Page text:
Senators offer plan to save cash-strapped USPS

Postal Service's Saturday mail delivery would be ended after a year under Senate plan

Associated Press

WASHINGTON (AP) -- Saturday mail delivery would be ended in a year and the Postal Service could start shipping alcoholic beverages under a plan offered Friday by two key senators seeking to turn around the struggling agency's finances.

Senate Homeland Security and Governmental Affairs Committee Chairman Tom Carper, D-Del., and the panel's ranking Republican, Tom Coburn of Oklahoma, said they hope Congress can act quickly to help the agency.

The Postal Service lost $16 billion last year, $11 billion of it in congressionally-mandated payments to its health fund for future retirees.

The Senate plan includes changes in how pensions and retiree health care costs are calculated in an attempt to stabilize the agency's finances.

It also would impose a two-year moratorium on closing mail processing plants. The agency would be allowed to ship beer, wine and spirits to compete with private shippers such as FedEx, under the proposal.

Door-to-door service for new residential and business addresses would cease to help the Postal Service shift to less costly curbside and cluster box delivery. The measure would require the agency to try to convert residential addresses on a voluntary basis from door-to-door service to curbside and cluster box delivery.

The agency has been moving toward curbside and cluster box delivery in new residential developments since the 1970s.

The House Oversight and Government Reform Committee recently approved a bill by its chairman Rep. Darrell Issa, R-Calif., for the service to gradually shift from door delivery to cluster box and curbside delivery, which includes mailboxes at the end of driveways.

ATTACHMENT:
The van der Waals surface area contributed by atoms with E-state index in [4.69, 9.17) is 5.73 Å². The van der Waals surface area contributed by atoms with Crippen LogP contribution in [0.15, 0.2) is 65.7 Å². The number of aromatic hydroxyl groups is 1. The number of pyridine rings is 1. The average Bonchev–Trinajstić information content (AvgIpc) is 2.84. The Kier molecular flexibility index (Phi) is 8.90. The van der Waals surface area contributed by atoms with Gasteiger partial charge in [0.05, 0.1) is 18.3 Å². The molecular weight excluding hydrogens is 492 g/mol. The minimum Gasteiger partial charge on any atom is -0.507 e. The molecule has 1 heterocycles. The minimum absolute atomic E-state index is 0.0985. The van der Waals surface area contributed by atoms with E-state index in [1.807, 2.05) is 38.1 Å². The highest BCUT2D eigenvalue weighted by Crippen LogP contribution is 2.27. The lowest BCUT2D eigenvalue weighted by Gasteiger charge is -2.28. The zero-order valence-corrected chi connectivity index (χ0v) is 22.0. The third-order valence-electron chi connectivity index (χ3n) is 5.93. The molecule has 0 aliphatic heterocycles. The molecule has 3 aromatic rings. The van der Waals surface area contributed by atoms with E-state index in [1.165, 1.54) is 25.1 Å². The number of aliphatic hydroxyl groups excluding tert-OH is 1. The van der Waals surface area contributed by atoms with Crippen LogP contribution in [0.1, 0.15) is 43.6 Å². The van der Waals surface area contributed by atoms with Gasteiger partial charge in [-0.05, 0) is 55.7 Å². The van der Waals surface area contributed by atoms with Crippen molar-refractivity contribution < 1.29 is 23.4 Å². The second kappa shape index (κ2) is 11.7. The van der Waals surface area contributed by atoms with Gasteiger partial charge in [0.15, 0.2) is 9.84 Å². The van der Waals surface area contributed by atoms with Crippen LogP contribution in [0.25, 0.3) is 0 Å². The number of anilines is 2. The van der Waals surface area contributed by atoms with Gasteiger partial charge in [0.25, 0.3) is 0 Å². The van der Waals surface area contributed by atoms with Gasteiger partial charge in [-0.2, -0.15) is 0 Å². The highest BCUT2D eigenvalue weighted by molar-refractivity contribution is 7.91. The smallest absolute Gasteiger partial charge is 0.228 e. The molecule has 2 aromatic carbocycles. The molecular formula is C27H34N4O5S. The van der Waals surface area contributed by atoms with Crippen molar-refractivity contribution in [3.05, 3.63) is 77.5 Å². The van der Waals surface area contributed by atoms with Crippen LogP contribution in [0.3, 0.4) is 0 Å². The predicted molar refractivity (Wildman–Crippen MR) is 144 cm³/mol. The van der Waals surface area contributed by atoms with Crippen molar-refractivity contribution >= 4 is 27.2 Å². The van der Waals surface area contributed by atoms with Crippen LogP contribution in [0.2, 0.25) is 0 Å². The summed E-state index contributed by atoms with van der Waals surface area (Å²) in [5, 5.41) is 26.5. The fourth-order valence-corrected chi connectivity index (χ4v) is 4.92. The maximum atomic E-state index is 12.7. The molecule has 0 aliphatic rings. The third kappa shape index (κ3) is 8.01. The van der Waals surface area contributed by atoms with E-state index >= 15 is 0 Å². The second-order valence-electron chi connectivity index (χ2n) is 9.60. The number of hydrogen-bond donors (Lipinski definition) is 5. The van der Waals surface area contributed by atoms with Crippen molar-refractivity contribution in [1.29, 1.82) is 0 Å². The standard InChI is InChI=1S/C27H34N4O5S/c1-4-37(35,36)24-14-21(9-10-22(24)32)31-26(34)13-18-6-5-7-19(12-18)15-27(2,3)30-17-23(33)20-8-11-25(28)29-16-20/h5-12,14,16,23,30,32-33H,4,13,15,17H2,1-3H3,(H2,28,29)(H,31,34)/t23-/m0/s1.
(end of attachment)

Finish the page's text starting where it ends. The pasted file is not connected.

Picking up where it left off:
Issa's bill also would end Saturday delivery and change how pension and retiree health costs are calculated to bolster the agency's budget.

The Postal Service has been seeking legislation that would allow it to eliminate Saturday mail delivery and to reduce its congressionally mandated $5 billion annual payment for future retiree health benefits. It missed two of those $5 billion payments last year and is expected to miss another at the end of September.

About 1 in 3 mail customers has door-to-door delivery, which costs the agency about $350 per year. Curbside delivery costs on average $224 per year for each address, while cluster box delivery averages $160.

Earlier this year, the service backpedaled on its plan to end Saturday mail delivery after running into opposition in Congress. It has tried repeatedly over the past several years to persuade Congress to approve ending Saturday mail delivery.

The National Association of Letter Carriers has said ending Saturday delivery would in particular hurt small businesses along with rural residents and the elderly, who depend more heavily on the mail for prescription drugs and other goods.